Jamesburg enters 21st century with new website that offers greater capabilities

BY Christopher Lang, Correspondent, @topherlang2 | MonroeNow | Aug 21, 2018

JAMESBURG – The borough took a technological step forward last week when it officially launched a more modern, user-friendly municipal website, replacing its old design that had been in use for more than a decade.

Though the new municipal website, which launched on Aug. 15, is “still a work in progress,” said Borough Administrator and CFO Scott Frueh on Tuesday, it offers more capabilities than the previous version.

“The older site was so antiquated, I couldn’t even get in to it … it was a pain,” Frueh said, adding that other designated employees were also experiencing difficulties.

The new site will eventually allow borough residents to pay their property taxes and sewer bills online, which was not an option before. It also provides a means to contact departments about issues, such as street repairs, though at this time Frueh said those messages will go to the clerk’s office to distribute. He also believes the site has internal capabilities to translate into different languages, which has a decent number of residents who speak a form of Spanish.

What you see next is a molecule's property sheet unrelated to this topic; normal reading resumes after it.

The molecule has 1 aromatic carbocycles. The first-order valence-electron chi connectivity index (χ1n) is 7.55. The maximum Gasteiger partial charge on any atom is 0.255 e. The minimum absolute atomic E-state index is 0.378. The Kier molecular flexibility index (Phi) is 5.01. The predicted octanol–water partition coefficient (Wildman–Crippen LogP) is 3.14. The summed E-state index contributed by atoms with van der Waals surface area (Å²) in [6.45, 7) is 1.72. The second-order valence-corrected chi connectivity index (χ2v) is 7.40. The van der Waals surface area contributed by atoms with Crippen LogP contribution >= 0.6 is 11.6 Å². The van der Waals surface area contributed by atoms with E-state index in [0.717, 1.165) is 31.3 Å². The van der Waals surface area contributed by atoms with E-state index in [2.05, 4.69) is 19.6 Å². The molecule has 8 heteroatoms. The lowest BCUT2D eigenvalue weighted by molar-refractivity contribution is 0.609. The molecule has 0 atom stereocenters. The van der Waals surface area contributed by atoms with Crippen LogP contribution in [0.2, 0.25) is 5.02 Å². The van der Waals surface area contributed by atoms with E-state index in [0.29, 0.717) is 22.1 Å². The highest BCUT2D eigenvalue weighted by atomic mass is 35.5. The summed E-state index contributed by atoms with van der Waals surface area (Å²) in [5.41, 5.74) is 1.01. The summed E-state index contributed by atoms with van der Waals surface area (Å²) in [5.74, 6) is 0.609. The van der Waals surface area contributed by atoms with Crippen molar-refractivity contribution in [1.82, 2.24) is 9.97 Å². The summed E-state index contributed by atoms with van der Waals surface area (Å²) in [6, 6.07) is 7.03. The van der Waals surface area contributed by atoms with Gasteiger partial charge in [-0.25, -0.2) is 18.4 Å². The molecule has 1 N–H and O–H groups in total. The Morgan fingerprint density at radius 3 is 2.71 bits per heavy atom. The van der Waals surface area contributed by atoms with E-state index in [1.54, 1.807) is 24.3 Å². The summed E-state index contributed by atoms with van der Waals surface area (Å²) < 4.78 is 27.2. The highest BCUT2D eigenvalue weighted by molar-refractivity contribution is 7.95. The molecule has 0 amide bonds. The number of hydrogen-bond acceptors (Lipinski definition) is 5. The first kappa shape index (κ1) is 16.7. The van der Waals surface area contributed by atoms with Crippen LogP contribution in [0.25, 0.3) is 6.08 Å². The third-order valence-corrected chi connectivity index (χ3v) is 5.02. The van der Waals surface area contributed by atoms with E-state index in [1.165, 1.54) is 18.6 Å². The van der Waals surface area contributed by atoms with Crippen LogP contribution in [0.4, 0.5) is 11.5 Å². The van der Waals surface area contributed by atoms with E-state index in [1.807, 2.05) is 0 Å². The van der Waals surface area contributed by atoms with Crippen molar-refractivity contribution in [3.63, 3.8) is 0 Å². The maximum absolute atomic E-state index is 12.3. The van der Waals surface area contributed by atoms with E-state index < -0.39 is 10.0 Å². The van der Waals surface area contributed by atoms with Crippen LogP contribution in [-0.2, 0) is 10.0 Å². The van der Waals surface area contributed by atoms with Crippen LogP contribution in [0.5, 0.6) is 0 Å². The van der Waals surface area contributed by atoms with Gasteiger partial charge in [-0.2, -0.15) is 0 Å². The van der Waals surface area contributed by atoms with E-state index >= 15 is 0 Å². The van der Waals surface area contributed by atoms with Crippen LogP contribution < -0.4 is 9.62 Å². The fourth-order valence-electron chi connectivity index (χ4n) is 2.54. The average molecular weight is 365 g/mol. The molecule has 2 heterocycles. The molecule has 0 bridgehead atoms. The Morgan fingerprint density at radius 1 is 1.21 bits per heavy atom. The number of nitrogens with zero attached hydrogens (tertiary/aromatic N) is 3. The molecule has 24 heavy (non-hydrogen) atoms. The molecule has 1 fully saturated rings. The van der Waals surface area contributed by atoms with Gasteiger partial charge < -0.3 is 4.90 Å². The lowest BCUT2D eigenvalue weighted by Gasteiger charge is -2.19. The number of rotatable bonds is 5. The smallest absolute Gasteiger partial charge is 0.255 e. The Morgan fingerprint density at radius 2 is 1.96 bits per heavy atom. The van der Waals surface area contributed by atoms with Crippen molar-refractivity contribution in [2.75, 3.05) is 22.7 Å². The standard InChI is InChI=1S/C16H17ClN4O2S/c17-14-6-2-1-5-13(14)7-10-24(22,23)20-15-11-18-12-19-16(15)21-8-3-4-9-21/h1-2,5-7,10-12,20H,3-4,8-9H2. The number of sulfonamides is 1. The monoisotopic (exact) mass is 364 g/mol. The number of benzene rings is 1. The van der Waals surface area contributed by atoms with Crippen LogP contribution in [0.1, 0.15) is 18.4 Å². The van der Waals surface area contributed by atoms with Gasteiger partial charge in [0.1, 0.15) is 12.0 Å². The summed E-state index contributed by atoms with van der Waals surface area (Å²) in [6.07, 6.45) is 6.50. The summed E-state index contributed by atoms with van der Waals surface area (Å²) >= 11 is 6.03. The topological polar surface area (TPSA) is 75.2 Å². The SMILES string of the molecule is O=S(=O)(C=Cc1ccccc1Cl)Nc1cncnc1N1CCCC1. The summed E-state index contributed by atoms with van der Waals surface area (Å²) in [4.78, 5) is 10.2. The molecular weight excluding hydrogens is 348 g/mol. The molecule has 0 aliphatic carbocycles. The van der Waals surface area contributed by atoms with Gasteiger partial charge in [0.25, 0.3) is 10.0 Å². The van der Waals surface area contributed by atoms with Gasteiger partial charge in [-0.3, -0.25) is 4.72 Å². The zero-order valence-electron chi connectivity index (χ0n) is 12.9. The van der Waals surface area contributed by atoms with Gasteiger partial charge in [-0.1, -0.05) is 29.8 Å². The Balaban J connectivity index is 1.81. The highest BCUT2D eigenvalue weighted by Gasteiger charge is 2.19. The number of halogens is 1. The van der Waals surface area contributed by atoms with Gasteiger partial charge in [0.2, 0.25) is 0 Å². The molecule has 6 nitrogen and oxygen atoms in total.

“We also are looking to get to the 21st century with the technology,” he said. “The website can adapt to smart phones without loss [of] viewing. My hope is to add stories about the borough and its residents, businesses and our staff.”

One early initiative to highlight residents’ contributions is a call for photos. Residents can submit their photos of life in Jamesburg or of community locations to the administrator to get their “15 minutes of fame,” if the submission is selected for posting. Submissions should be in digital format and in good taste and emailed to Frueh.

The borough contracted with Revize Software Systems of Troy, Mich., which describes itself as the “government website experts,” for a five-year agreement totaling approximately $16,000 between implementation and yearly support costs.

“I would recommend them to another person. They did a great job,” Frueh said.

“At the end of [the] day we want all people who either live and/or work in the borough to be able to get the information they need regarding local events and day-to-day items that they need to take care of without going to four different websites,” he said.